For the past year or so I’ve been obsessed with the study of ecstatic religion and the phenomenon of spirit possession in antiquity and beyond. If I had to give a reason for my unwavering interest, it’d probably be two-fold: (1) ecstasy – a type of altered state of consciousness – is present in practically every religion, and (2) historical accounts of spirit induced behavior and exorcism are arguably the most captivating and obscene readings in existence.
It is this last point which I wish to demonstrate in this Halloween post – which probably shouldn’t even be called such since the stories below aren’t even scary. They’re mostly just plain “what the f***.” Though I suppose much of what you’ll encounter, like a description of Satan’s genitalia, is scary in the disturbing sense. But I’ll leave that up to you to decide.
So without further ado, here are just some of the many horrific accounts of spirit possession and obscene behavior I’ve come across in my exhaustive study. Note that these come straight from the secondary sources referenced below.
WARNING: THESE ARE NOT YOUR AVERAGE HALLOWEEN STORIES. IF YOU ARE EASILY OFFENDED GO READ SCARY STORIES BY ALVIN SCHWARTZ; THEY ARE FUN AND NOSTALGIC AND DO NOT INVOLVE SEX, GENITALIA, BODILY FLUIDS, OR INFANT-CANNIBALISM. ACCOMPANIED ARTWORK IS ALSO NSFW.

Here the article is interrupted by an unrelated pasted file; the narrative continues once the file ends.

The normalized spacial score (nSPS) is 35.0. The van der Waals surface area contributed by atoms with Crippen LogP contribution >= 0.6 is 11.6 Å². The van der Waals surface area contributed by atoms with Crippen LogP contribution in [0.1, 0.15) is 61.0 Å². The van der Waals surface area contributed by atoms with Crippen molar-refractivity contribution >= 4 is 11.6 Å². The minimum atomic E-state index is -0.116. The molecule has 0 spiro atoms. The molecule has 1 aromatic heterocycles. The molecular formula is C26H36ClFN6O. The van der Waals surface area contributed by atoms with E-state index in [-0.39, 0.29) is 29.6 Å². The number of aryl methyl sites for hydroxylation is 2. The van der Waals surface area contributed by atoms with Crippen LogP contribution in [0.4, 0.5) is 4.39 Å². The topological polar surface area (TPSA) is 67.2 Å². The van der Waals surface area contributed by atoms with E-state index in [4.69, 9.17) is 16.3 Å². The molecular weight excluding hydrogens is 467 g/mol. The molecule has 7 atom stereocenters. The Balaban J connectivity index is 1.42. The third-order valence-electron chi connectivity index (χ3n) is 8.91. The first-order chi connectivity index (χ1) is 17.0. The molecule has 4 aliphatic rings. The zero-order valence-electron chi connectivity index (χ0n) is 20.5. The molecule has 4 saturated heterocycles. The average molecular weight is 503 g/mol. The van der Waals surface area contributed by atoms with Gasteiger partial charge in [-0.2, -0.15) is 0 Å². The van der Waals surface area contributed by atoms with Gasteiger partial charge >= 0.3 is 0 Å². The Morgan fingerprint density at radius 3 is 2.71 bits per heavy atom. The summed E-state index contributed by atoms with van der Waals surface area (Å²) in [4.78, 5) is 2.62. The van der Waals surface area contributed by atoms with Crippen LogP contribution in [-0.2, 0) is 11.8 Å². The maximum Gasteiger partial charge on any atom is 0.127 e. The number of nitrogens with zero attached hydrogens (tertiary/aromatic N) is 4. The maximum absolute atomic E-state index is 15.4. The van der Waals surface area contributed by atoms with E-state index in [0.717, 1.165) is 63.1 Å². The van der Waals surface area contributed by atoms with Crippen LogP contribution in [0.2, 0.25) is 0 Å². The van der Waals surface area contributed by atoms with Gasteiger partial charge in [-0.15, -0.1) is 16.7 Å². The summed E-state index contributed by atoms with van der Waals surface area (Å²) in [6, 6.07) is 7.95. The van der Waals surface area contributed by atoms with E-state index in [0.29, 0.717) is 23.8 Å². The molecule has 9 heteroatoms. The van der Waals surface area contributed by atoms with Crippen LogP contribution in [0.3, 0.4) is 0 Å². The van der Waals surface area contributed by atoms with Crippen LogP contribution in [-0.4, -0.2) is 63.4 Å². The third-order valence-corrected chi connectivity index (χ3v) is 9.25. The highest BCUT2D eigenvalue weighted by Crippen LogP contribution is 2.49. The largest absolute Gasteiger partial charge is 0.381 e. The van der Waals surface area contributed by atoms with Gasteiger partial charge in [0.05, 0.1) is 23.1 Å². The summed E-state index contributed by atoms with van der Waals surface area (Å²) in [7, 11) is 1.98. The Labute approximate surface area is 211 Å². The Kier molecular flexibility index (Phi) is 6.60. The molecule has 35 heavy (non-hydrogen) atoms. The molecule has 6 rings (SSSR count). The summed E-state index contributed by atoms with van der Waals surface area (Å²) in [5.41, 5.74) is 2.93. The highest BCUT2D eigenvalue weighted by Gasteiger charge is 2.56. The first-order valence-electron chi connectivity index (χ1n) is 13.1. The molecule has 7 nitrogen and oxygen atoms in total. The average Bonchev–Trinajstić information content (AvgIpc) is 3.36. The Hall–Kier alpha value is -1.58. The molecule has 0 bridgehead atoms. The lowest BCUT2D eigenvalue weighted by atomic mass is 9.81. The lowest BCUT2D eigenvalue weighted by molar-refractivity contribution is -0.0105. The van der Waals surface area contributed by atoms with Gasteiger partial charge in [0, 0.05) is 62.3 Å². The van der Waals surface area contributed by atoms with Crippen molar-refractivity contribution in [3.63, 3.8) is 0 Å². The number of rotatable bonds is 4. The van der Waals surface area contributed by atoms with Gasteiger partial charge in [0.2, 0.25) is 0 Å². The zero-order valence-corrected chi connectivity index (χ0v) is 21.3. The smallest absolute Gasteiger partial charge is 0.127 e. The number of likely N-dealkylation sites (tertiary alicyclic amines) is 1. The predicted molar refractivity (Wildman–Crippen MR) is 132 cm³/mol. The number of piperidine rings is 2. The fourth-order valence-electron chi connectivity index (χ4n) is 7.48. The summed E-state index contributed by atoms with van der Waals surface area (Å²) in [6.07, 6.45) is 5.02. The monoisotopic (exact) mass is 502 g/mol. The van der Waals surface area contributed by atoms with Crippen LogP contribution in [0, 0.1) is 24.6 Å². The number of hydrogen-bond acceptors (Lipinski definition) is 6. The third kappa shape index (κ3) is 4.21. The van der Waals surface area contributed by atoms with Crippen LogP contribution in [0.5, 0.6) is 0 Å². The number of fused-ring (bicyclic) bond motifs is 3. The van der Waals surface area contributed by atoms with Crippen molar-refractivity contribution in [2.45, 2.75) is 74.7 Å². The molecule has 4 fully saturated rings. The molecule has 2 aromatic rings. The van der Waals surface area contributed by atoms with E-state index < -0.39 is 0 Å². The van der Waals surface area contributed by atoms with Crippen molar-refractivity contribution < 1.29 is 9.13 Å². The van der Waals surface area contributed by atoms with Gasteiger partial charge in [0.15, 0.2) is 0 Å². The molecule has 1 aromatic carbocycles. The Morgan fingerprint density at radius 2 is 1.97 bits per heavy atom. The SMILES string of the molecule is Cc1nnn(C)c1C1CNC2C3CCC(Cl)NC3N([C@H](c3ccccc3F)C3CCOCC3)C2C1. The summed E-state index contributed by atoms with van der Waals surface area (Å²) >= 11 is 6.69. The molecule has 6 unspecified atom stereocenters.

If you’d like to be fed other interesting nuggets on ecstatic religion and view an organized display of the books I used for research, check out my tumblr page Belly Talkers
Since this post is a tad long and exhaustive scrolling can lead to carpal tunnel, feel free to jump to its following segments.
- Problems with the Gospels as Historical Accounts
- The Historical Validity of the Empty Tomb
- The Evolution of the Risen Jesus in Textual Tradition
- What Did the First Disciples Believe?
- Jesus as the Exalted Son of God by his Resurrection
- The Son of God in Historical Context
—Deleted Scenes: The Gospel of Peter’s account of Jesus emerging from the tomb
—Sources and Further Reading
Problems With the Gospels as Historical Accounts
When I was a young tike my mom would occasionally put on for me the imperative cartoon for cool Catholics growing up in the 90s: Animated Stories from the New Testament on VHS. All I really recall learning from these tapes was that Jesus was an important man who was white, soft spoken, could perform magic tricks, and had women begging at feet. I’m happy to report that my understanding of the historical Jesus has grown with my height since then, eventually forcing me to accept the fact that these stories about him aren’t as simplistic and straightforward as many believers continue to claim. It wasn’t long ago I rediscovered the episodes of the cartoon online, finding it quite interesting how the writers attempted to weave together the gospels to construct a single, consistent account of Jesus’ life, death, and resurrection. Granted, if you were to quickly read through the gospels one by one, your memory would probably do the exact same thing, like a puzzle: remembering the story of Jesus as a single unit after having pieced together the different accounts – all while having payed little attention to pieces which turned out to be doublets or don’t fit together smoothly.